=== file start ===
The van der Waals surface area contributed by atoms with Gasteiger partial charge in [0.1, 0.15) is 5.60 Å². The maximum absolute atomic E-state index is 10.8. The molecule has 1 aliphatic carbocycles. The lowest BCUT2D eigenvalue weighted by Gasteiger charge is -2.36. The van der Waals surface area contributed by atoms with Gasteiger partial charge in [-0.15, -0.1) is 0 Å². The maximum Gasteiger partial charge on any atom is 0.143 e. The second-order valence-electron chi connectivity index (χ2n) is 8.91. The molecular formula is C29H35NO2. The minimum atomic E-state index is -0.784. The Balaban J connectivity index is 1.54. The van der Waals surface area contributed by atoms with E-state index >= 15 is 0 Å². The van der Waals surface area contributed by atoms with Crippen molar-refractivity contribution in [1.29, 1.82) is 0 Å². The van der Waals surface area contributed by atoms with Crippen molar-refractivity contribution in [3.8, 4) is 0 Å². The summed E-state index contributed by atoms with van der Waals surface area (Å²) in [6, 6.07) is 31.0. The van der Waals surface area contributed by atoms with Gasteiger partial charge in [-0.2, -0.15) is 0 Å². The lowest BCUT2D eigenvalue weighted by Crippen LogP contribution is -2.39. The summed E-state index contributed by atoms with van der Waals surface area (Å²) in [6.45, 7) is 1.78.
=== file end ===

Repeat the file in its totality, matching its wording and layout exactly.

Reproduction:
The van der Waals surface area contributed by atoms with Gasteiger partial charge in [0.1, 0.15) is 5.60 Å². The maximum absolute atomic E-state index is 10.8. The molecule has 1 aliphatic carbocycles. The lowest BCUT2D eigenvalue weighted by Gasteiger charge is -2.36. The van der Waals surface area contributed by atoms with Gasteiger partial charge in [-0.15, -0.1) is 0 Å². The maximum Gasteiger partial charge on any atom is 0.143 e. The second-order valence-electron chi connectivity index (χ2n) is 8.91. The molecular formula is C29H35NO2. The minimum atomic E-state index is -0.784. The Balaban J connectivity index is 1.54. The van der Waals surface area contributed by atoms with E-state index >= 15 is 0 Å². The van der Waals surface area contributed by atoms with Crippen molar-refractivity contribution in [1.29, 1.82) is 0 Å². The van der Waals surface area contributed by atoms with Crippen molar-refractivity contribution in [3.8, 4) is 0 Å². The summed E-state index contributed by atoms with van der Waals surface area (Å²) in [6, 6.07) is 31.0. The van der Waals surface area contributed by atoms with Gasteiger partial charge in [-0.2, -0.15) is 0 Å². The lowest BCUT2D eigenvalue weighted by Crippen LogP contribution is -2.39. The summed E-state index contributed by atoms with van der Waals surface area (Å²) in [6.45, 7) is 1.78.